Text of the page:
two surfaces, the peaks and valleys are filled up by the particles of oil. When a sufficient
number of these particles of oil are placed between the two surfaces to produce a thick strong
film, than the peaks and valleys slide by each other without inter-loading.
When such surfaces either flat, curved or spherical, are kept apart by a fluid film, we have what
we call fluid friction and these surfaces are said to be lubricated. Therefore, in lubrication we
actually reduce friction to a minimum by substituting fluid friction for solid friction.
Friction is governed by following two laws propounded by Amountons:
1. The frictional force is proportional to normal loads.
2. Friction is independent of the size of bodies.
WEAR
Wear can be defined as undesired removal of material due to mechanical action. It is
poorly understood in the scientific sense. By a conventional method wear is divided into
following main types:
1. Adhesive 2. Abrasive 3. Corrosive 4. Fatigue Adhesive wear means damage resulting when two metallic bodies rub together without the deliberate presence of an abrasive agent. Abrasive wear is characterized by damage to a surface by harder material introduced between two rubbing surfaces from outside. The severity of abrasive wear depends on size and angularity of abrasive particles and also the ratio between hardness of metal and the abrasive particles, more the tendency to wear. Fatigue wear occurs due to cyclic stresses in rolling and sliding contacts as in gears and rolling bearings. Corrosive wear occurs due to corrosion. Rusting is a well known example. The presence of moisture, oxygen availability and dusty conditions accelerate corrosive wear.
LUBRICATION
Lubrication is the reduction of friction to a minimum by replacing solid friction with fluid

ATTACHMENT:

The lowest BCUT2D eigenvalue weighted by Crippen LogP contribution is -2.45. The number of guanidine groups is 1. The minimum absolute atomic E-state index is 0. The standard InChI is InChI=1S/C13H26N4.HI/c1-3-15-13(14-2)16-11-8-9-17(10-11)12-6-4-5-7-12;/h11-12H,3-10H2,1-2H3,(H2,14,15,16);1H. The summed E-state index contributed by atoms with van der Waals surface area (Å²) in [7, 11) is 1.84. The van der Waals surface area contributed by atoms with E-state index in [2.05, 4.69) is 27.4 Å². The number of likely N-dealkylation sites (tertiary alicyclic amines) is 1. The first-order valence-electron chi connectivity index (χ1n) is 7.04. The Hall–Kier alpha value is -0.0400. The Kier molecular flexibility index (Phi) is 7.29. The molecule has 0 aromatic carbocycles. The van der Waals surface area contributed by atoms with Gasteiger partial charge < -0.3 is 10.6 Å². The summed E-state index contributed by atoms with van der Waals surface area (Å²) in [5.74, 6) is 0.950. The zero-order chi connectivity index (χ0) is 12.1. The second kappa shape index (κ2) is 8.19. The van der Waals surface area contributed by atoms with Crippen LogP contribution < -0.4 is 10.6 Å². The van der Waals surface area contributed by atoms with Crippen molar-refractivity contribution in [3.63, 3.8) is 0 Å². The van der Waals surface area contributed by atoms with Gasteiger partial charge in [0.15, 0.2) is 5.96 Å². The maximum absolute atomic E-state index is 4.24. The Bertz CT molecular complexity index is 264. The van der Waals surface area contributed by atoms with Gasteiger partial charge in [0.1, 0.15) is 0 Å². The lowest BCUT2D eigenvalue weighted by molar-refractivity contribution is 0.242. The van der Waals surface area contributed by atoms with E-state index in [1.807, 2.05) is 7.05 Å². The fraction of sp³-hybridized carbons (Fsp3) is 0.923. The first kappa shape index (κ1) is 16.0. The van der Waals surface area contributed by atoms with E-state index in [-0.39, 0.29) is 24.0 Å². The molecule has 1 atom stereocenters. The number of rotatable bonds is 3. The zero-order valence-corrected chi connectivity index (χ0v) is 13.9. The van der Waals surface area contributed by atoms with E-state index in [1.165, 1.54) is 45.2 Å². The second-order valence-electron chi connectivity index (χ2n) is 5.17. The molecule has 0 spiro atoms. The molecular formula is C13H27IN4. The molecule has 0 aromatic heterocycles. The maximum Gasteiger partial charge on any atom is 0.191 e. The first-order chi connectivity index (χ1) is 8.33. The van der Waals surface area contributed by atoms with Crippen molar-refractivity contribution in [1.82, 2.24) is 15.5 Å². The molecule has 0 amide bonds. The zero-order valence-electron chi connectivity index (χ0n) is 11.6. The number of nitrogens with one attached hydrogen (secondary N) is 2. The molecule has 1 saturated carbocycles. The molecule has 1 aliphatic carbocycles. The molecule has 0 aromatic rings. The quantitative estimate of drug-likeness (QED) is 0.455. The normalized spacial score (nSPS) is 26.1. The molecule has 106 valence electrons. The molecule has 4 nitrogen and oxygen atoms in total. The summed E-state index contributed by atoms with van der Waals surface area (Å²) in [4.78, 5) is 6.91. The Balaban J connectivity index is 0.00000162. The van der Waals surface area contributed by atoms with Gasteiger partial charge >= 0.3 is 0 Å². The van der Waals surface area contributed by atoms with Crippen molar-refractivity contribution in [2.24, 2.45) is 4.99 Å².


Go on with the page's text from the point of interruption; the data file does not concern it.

friction
.
This is achieved by introducing between two surfaces in relative motion, an ideal film of oil or
sufficient amount of grease to keep the two metal surfaces separated under the speeds and loads
imposed on the bearings. The most important single factor that determines the effectiveness of
the oil is the viscosity of the oil.
FUNCTIONS OF LUBRICANTS:
Lubricants are agents introduced between two surfaces in relative motion to minimise friction.
Selection and application of lubricants are determined by the functions they are expected to
perform. The principal functions of lubricants are to :
a) control friction b) control wear c) control temperature d) control corrosion e) remove contaminants f) form a seal (grease)
TYPES OF LUBRICANTS
Following are the commonly known types.
1. Liquid Lubricants a) Plain mineral oil b) Mineral oil plus additive c) Synthetic lubricants 2. Quasi-solid Lubricants (Grease) 3. Solid Lubricants
Depending upon a typical application requirement a particular type of lubricant is chosen.
LIQUID LUBRICANTS
Liquids are generally preferred as lubricants because they can be drawn between moving parts by
hydraulic action. Apart from keeping the parts separated they also act as heat carriers. In the
choice of a liquid lubricant for a given application, primary consideration. Moreover effect of
temperature change on viscosity should be minimum Liquid Lubricants should in general be inert